In the JAXA JPM (JEM Pressurized Module), Aki serviced the MOST AQH (Medaka Osteoclast Aquatic Habitat) payload, retrieving two Fish Fixation Apparatus A units from MELFI-3 (Minus Eighty Laboratory Freezer for ISS 3), removed their old chemical fixative (Paraformaldehyde) and replaced it with a buffer solution. The devices were then returned to MELFI. [The JAXA AQH is a closed-water circulatory system which provides a new facility option ISS-based research. Japanese & Russian scientists are using the habitat to study small, freshwater fish on orbit. For the first investigations, they are examining the Medaka fish (Oryzias latipes), looking at the impacts of radiation, bone degradation, muscle atrophy, and developmental biology. The investigations can last up to 90 days and provide data that may lead to a better understanding of related human health concerns here on Earth. Medaka fish (Killifish) are ideal specimens for many reasons. They are transparent, making it easy to view the inner workings of their organs. They also breed quickly and easily in micro-G environments, enabling multi-generation studies. Researchers can take advantage of a variety of genetic modifications to these fish, as well. Also, scientists already have all of the Medaka genome identified, which makes it easier to recognize any alterations to the fishes’ genes, due to factors like space radiation.]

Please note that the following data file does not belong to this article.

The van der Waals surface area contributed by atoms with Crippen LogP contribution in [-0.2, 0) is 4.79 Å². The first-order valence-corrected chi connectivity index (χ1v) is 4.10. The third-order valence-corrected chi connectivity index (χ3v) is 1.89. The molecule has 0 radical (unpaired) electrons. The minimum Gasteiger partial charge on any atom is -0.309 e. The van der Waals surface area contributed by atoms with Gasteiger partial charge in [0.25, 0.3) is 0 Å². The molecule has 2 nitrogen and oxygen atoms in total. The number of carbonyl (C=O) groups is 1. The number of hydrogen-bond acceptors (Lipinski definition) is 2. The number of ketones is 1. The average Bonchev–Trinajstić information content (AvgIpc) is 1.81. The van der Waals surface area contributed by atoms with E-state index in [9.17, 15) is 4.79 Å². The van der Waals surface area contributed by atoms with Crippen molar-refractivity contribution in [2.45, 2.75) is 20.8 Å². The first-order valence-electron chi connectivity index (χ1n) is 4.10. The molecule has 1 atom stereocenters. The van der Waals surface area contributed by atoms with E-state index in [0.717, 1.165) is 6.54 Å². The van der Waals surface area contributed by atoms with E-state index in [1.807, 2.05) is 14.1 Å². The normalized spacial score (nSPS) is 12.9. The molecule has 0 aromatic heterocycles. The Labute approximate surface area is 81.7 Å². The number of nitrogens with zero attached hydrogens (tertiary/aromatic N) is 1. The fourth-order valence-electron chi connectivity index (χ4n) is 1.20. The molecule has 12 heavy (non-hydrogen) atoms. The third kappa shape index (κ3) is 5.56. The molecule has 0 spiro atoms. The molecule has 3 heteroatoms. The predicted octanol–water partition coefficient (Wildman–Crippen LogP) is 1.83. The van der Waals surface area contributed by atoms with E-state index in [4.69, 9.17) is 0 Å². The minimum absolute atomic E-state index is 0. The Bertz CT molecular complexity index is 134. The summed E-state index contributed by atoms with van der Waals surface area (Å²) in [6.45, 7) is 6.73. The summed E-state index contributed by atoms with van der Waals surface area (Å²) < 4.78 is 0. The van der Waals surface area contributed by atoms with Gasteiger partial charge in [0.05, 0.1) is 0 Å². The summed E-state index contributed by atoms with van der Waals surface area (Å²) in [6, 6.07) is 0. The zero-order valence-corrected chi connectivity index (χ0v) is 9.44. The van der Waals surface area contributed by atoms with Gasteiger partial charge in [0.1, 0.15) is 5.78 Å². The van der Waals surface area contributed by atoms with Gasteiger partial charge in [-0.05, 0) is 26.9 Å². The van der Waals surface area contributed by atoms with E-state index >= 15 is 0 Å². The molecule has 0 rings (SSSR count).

Yuri set up the equipment for his 5th session with the MBI-24 Sprut-2 (“Squid-2”) test, scheduled tomorrow, part of Russian medical research on the distribution and behavior of human body fluids in zero gravity, along with PZEh-MO-8 BMM (body mass measurement) using the IM device. [Supported by the RSS-Med A31p laptop with new software (Vers. 1.6) in the SM, the test uses the Profilaktika kit, with data recorded on PCMCIA memory cards, along with Yuri’s body mass values and earlier recorded MO-10 Hematocrit value, but skipping “fat fold” measurements. Experiment requisites are the Sprut securing harness, skin electrodes (cuffs), and RSS-Med for control and data storage. The “Pinguin” suit or Braslet-M cuffs, if worn, have to be taken off first. Electrode measurements are recorded at complete rest and relaxed body position. The actual recording takes 3-5 minutes, during which the patient has to remain at complete rest.]